The problem with packaging stuff as AI?

It will always be the same. Overpromise, under-deliver, dilute your brand AND make it worse for the people that follow you. Just read my blog post on renal denervation, when I complete it and get it out later this week. The World Faires saw fewer contortionists in all of their existence, compared to people still, desperately trying to peddle renal denervation.

And while Scott Gottlieb wants to make the FDA business friendly and what not, two things to keep in mind - the FDA was created to avoid the kind of mortality and morbidity seen in Europe because all kinds of snake-oil merchants walked in and did whatever they wanted, and second, Europe, after about 50 years or so, has finally decided to take a more FDA-like approach.

So lying, fluffing or overstating, will get you trapped somewhere with regulatory problems. And, then, there will be the face-saving that all the other regulatory agencies will do by trying to get in on the game: bashing you.

My recommendation: Just don't do it.

But, let's go through one more example, before we get back to the recommendation that you have, hopefully heard since you were a child.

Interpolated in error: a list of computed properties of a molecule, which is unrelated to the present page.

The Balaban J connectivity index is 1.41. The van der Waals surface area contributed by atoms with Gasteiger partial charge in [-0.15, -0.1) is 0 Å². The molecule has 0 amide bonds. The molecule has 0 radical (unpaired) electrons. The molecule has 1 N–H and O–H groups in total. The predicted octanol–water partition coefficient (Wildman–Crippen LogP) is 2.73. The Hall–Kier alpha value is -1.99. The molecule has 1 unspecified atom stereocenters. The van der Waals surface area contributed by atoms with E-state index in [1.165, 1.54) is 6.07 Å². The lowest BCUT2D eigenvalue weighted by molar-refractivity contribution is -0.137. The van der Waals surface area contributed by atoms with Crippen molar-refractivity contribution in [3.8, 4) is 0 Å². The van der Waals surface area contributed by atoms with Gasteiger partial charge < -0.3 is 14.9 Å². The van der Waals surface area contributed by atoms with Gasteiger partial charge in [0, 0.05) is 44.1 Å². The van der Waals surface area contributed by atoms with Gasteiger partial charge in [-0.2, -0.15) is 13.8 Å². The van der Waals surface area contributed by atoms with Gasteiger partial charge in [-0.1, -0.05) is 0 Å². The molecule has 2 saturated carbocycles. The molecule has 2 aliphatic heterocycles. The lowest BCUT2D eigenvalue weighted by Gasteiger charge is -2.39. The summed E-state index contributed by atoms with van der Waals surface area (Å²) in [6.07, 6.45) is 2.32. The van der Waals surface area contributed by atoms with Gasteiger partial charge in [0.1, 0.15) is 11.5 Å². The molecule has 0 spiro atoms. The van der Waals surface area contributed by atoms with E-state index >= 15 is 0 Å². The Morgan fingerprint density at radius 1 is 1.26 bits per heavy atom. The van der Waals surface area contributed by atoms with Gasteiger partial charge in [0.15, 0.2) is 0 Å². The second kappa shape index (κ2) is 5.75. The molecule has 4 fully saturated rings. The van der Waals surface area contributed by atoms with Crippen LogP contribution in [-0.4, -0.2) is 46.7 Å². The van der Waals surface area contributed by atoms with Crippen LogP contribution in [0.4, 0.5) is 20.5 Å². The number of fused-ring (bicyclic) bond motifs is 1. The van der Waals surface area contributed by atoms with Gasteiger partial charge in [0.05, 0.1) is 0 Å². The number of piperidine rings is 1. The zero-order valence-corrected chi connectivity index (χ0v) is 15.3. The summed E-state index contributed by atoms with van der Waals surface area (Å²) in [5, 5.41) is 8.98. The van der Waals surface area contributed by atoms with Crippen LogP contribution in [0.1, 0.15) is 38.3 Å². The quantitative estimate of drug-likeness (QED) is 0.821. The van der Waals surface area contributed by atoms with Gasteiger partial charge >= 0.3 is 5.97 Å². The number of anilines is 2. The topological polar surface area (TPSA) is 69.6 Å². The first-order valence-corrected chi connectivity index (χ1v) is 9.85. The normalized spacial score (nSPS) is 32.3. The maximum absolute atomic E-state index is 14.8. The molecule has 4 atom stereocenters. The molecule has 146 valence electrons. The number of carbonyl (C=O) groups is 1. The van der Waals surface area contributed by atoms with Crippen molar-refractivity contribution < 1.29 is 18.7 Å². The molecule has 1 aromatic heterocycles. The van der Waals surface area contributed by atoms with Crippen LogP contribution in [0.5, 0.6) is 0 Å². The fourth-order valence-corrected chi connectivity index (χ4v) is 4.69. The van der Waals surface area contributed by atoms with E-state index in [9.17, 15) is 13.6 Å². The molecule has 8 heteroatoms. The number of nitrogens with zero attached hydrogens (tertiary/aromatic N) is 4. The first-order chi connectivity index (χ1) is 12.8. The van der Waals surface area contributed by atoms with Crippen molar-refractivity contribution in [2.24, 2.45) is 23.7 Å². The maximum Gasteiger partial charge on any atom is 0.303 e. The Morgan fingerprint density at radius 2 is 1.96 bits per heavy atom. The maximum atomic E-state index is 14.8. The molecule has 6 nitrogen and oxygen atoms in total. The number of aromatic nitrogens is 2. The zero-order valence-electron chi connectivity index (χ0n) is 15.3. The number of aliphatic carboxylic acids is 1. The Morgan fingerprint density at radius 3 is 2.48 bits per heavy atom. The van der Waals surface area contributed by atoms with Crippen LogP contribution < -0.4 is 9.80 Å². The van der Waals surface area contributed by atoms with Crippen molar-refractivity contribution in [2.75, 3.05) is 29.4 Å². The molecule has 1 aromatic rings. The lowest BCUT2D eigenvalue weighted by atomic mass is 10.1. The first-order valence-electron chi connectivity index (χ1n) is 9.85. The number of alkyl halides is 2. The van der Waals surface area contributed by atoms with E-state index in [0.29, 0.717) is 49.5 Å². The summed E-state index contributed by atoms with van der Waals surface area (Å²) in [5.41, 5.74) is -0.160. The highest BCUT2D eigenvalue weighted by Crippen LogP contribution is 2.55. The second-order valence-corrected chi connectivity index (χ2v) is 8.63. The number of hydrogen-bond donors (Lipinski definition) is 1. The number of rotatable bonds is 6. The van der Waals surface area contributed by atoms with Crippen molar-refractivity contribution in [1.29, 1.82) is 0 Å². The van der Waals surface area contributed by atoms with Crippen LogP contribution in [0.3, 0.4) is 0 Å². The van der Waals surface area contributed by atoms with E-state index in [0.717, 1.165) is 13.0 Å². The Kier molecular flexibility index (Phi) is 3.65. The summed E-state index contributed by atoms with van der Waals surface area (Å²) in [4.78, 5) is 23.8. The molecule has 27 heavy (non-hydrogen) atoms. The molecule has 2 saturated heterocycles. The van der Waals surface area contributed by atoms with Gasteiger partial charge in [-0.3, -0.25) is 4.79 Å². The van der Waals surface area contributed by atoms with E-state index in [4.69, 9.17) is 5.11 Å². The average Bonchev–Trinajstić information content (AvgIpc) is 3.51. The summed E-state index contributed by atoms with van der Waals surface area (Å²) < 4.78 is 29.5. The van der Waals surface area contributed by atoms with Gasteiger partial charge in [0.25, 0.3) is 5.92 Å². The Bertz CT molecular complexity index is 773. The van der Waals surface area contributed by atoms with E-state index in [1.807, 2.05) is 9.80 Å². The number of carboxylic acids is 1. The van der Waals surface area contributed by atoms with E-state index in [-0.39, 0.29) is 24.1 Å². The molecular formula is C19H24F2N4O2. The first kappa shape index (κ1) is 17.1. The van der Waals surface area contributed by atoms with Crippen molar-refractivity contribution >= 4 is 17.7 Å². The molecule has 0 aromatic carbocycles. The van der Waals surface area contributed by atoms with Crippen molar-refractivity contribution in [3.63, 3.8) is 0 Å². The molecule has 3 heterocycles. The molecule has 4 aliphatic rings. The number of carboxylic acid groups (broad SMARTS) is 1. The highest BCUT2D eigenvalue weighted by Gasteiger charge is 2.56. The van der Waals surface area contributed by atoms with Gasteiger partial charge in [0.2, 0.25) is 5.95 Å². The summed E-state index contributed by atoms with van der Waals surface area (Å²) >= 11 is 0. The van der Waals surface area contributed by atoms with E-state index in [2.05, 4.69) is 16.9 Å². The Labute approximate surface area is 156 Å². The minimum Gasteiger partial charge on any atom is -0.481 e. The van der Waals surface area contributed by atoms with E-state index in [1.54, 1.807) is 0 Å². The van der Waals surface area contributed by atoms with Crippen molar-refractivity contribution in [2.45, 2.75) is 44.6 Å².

23-and-you-maybe, but not me!

Years ago, when 23andme came out, I was very irritated and wrote unequivocally about how they were going to make things hard for everyone. Why? All they could do was process your DNA. However, they marketed it in a way to make gullible people believe that as long as you joined the mania, and got your DNA mapped, suddenly a cure for just about anything to be found. Again marketing, with a serious disregard of facts. I am sure at least initially, they were not able to meet their price point profitably (this is just an assumption I make), and were hoping to ride the hype wave of people thinking suddenly, all they needed was Microsoft Excel (or Google Drive, given the company's origins) and compare their DNA with a bunch of friends - and lo!, the answer to everyone's problems would be laid bare with genetic certainty. Well...

Back then (and even now, and for at least a handful of years to come), even confirming a Single Nucleotide Polymorphism (SNP), where a single pair of nucleotides is off its hinges on the DNA ladder, took months to years to confirm. So, the company was essentially planning to capitalize on the desperation of the sick. Well, long story short, it took YEARS for the FDA to tell the company to go pound sand (too bad, neither the FDA, nor I are allowed to use more colorful language).

The company shockingly enough first tried to push back, and eventually gave in. Remarkable. And along the way, they slowed things down for everyone else, who could have behaved themselves, and gradually introduced a usable product, legally, when its time actually came.

My Recommendations: